Now, you may be wondering, “Why should I use a torque wrench, and not a regular wrench?” Let’s continue with the rubber band analogy. If you stretch the rubber band too much, the rubber band will snap. If you don’t stretch it enough, the bundle will fall apart. The same way, over torquing can damage the fastener and the components. And, under torquing can cause the parts to come undone.
A torque wrench allows you to adjust the torque on the fastener to its rated value. This way, the fastener provides adequate clamping force without causing any harm to itself or the components.
Broadly, torque wrenches fall into two categories: mechanical and electronic torque wrenches. Mechanical models consist of three common subtypes: the beam type, the dial type, and the click type. Here’s an overview of the four types:
If it isn’t already apparent, I recommend you go for a click type torque wrench. But, for some reason you want to record and analyze torque characteristics, you could buy an electronic torque wrench that records data.
The most crucial factor you must consider is the torque range. For example, the TEKTON 24335 has a torque range of 10 to 150 ft*lb. This range covers most of the fasteners you’d encounter in automotive work. But, you must always check your vehicle’s manual to ensure that no fastener falls out of the tool’s torque range.
After checking the torque range, you must identify the accuracy. Manufacturers express the accuracy in percentage. For instance, the TEKTON 24335 has an accuracy of ± 4 percent. Note that tools that allow clockwise and counterclockwise operation may have a different accuracy for each direction.
Also, manufacturers will tell you whether the accuracy applies across the full torque range or part of the torque range. If this information is missing, assume that the torque wrench is most accurate at the middle third of the range.
Now, all torque wrenches lose their accuracy over time and need to be recalibrated. However, high-quality tools will hold their calibration for a longer time. That’s why, in addition to range and accuracy, you must prioritize build quality. A poorly calibrated torque wrench is nothing more than an expensive ratchet wrench.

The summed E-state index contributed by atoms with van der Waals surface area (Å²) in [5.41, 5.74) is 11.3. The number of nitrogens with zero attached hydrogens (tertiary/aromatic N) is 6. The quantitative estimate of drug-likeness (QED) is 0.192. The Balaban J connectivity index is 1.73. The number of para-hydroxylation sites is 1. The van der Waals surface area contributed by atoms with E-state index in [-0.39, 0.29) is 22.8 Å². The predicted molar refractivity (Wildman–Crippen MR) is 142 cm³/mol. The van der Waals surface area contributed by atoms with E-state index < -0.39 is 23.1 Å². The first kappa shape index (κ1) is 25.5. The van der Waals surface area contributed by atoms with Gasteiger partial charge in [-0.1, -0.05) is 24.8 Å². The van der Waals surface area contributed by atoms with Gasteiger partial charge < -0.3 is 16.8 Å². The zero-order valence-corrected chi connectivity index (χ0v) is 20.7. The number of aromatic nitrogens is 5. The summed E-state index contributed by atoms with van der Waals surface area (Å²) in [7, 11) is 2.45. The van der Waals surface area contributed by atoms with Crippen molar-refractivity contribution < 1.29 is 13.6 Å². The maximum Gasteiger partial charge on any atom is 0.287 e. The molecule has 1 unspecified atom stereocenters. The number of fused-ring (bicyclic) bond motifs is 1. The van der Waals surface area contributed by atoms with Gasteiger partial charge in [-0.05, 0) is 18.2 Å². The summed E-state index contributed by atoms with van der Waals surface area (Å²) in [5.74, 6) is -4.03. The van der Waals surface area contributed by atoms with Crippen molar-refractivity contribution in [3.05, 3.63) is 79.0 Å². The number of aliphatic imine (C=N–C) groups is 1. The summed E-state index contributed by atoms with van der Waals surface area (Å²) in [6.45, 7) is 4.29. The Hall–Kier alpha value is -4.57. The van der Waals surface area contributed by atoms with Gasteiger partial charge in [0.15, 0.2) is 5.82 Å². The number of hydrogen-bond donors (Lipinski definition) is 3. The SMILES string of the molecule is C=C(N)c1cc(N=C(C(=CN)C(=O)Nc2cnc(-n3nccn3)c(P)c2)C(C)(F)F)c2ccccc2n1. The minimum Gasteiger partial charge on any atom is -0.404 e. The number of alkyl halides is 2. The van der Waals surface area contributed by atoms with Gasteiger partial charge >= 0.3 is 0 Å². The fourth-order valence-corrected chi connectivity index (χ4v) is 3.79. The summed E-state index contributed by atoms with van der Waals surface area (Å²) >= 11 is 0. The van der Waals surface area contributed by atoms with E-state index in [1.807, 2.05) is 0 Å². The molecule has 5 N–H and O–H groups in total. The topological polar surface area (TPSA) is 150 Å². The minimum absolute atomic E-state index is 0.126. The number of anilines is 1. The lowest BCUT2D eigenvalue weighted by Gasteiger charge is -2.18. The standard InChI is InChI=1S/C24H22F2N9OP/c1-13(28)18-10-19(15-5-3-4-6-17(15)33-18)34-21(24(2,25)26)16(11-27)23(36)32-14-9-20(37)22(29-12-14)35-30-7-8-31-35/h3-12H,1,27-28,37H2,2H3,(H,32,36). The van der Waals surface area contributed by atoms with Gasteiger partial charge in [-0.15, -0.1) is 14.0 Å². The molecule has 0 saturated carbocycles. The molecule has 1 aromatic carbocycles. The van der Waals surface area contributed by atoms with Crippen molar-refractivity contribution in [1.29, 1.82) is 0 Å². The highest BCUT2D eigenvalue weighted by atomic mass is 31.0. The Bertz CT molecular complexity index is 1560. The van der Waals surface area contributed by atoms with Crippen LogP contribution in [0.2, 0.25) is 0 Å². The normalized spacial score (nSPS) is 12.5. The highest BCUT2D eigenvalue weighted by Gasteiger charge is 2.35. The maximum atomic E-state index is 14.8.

Next, evaluate the dimensions and weight of the torque wrench. Make sure the size is right and the weight isn’t too heavy. For example, the CDI Snap-on 2503MFRPH and the Neiko Pro 03709B work in almost the same torque range and accuracy. But, the Neiko Pro is 4 inches longer and 2 pounds heavier than the CDI Snap-on.
Lastly, look at the drive size. The most common drive sizes used for automotive work are 3/8-inch and 1/2-inch. 1/4-inch is too small and 3/4-inch is too big.
The list of reviews covers the five most notable torque wrenches on the market. You’ll most likely find a product that suits your budget, torque range, accuracy, and build quality in the list. But, if you want to expand your options, use the information in the second part of the article to research the full range of products from TEKTON, CDI, ACDelco, Neiko, and Craftsmen.
From the reviews of torque wrenches, I hope you’ve gathered that three factors heavily influence your choice: budget, torque range, and accuracy. As the accuracy and torque range increase, so does the price. Choosing the right one is a matter of balancing these three factors.
But, before concluding the article, I’d like to give you my verdict on the best model. If you’ve never owned a torque wrench, go for the TEKTON 24335. But, if you’re looking for a commercial grade torque wrench, the CDI 2503 is second to none.
Today, what was once a costly equipment, has become affordable. We have the rising popularity of the DIY community to thank for this. Demand for home-use versions of industrial tools has pushed manufacturers to develop products for this category of buyers.
As a result of this demand-supply interaction, there are lots of good products in every price range. However, this proliferation of products has also created a lot of clutter. But, with the right knowledge and guidance, it’s not hard to spot the best buy.
I know that it can get a little confusing out there. But, this guide has everything you need to get going. Hopefully, you will find the perfect product for you right off the bat.